Allentown, Pa. -- Electric vehicle charging stations will soon line highways as utility companies commit themselves to sustainable transportation networks.
PPL Corporation today announced its commitment to join the Electric Highway Coalition, a partnership of 17 U.S. utilities established to support the development of a seamless network of rapid electric vehicle charging stations connecting major highway systems.
PPL's utility companies – Louisville Gas and Electric, Kentucky Utilities and PPL Electric Utilities – will collaborate with other coalition utilities to provide drivers access to efficient, fast electric vehicle charging stations that broaden the network charging infrastructure and create convenient options for long distance EV travel.
"Joining the Electric Highway Coalition is part of our commitment to advance a cleaner energy future and drive innovation that, collectively, enables us to achieve net-zero emissions," said Vince Sorgi, president and CEO of PPL Corporation. "We are proud to be part of this united effort to support electric transportation in a collaborative and intelligent way that is beneficial for our customers and the environment."
Formed in March 2021, Electric Highway Coalition members agree to work together to implement effective fast-charger deployment plans to enable long distance EV travel along highways stretching from the Atlantic Coast through the Midwest and South and into the Gulf and Central Plains regions. The coalition's focus includes optimizing the placement of infrastructure and complementing existing travel corridor fast-charging sites.
In alignment with the Electric Highway Coalition, PPL companies are supporting electric vehicle drivers through programs that improve accessibility to charging infrastructure and connect customers with tools and information to make informed choices.
The company is also taking steps to electrify its fleet vehicles and reduce its overall transportation environmental footprint. PPL companies continue to evaluate opportunities for greater fleet electrification as we seek to reduce our carbon footprint while maintaining affordability and reliability for customers.
The company has adopted a goal to reduce CO2 and other greenhouse gas emissions across its business operations to net zero by 2050 with interim targets of 70% reduction from 2010 levels by 2035 and an 80% reduction by 2040.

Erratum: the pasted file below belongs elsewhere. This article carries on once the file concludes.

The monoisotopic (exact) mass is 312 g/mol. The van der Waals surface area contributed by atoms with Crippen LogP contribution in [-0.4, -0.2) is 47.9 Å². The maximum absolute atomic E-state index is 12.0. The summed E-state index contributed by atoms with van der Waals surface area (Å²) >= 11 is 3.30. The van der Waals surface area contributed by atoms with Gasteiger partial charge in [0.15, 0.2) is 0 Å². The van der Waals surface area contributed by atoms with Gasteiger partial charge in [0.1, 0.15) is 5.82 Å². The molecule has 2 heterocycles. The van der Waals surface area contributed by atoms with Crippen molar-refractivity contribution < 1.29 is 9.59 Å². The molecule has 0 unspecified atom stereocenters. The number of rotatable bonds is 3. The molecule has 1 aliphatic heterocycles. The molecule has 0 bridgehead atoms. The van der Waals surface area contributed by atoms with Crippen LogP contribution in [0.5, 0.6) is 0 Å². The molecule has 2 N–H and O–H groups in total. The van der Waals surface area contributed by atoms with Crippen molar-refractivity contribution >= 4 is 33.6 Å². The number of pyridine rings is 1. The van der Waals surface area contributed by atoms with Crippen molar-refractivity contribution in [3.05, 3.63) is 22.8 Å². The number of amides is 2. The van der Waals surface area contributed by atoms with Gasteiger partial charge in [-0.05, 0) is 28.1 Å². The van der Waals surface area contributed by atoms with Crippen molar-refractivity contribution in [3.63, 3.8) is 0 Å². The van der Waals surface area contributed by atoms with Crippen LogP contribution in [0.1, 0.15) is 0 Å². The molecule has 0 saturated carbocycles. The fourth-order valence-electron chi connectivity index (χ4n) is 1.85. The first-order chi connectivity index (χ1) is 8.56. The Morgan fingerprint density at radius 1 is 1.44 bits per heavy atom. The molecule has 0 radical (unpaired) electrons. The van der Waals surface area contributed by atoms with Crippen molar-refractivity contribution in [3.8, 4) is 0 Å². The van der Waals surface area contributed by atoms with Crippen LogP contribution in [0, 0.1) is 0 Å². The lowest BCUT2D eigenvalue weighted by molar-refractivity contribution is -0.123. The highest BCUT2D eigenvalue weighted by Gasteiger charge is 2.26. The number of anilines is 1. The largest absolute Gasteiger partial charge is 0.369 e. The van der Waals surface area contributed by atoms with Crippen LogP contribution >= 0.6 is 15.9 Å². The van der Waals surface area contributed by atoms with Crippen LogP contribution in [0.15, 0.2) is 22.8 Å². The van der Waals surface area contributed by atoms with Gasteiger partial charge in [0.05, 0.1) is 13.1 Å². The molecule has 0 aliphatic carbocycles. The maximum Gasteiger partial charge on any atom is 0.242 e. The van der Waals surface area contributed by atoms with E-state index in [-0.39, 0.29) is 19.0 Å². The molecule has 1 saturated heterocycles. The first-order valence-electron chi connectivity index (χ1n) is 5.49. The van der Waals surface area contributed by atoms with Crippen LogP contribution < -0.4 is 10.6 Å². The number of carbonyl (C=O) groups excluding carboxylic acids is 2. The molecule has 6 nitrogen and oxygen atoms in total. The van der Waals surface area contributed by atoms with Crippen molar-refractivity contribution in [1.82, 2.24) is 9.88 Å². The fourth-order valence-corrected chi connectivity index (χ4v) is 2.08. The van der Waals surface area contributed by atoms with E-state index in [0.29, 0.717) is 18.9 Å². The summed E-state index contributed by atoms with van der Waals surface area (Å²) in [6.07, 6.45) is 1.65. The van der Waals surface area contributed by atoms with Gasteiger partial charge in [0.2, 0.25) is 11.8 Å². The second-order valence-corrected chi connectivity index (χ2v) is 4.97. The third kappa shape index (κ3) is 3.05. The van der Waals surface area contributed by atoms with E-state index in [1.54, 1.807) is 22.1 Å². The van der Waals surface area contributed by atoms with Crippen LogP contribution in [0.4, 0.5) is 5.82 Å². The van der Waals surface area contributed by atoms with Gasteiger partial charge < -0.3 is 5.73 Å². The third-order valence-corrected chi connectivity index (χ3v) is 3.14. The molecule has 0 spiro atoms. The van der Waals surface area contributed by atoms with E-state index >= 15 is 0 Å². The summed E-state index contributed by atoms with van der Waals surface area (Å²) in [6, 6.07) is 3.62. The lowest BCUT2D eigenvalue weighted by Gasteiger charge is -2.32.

In Kentucky, LG&E and KU have deployed nearly two dozen publicly accessible charging stations and have launched a hosted vehicle-charging program, which provides business customers an affordable option for adding charging stations to their sites. Looking forward, the company also plans to deploy additional fast-charging stations along major Kentucky highway corridors.
In Pennsylvania, PPL Electric Utilities is using data analytics to help plan for the future expansion of EV fast charging and help determine the most advantageous fast-charging locations while supporting the increase in new fast-charging infrastructure interconnections.
Pending the close of PPL's acquisition of The Narragansett Electric Company in Rhode Island, those operations would also be included in PPL's coalition membership.
"The Electric Highway Coalition is an unprecedented commitment of the industry to support the future of electric transportation by providing comprehensive EV infrastructure so customers can travel without interruption or range anxiety," said Sorgi.
The Edison Electric Institute estimates 18 million EVs will be on U.S. roads by 2030. The progress made by the Electric Highway Coalition, which represents 29 states and the District of Columbia and serves more than 60 million customers, demonstrates to customers that industry leaders are united in a commitment to ensuring accessibility and convenience for rapid-charging stations across an expanded network of major highways while helping further climate and zero-emission vehicle goals and improve air quality in their regions.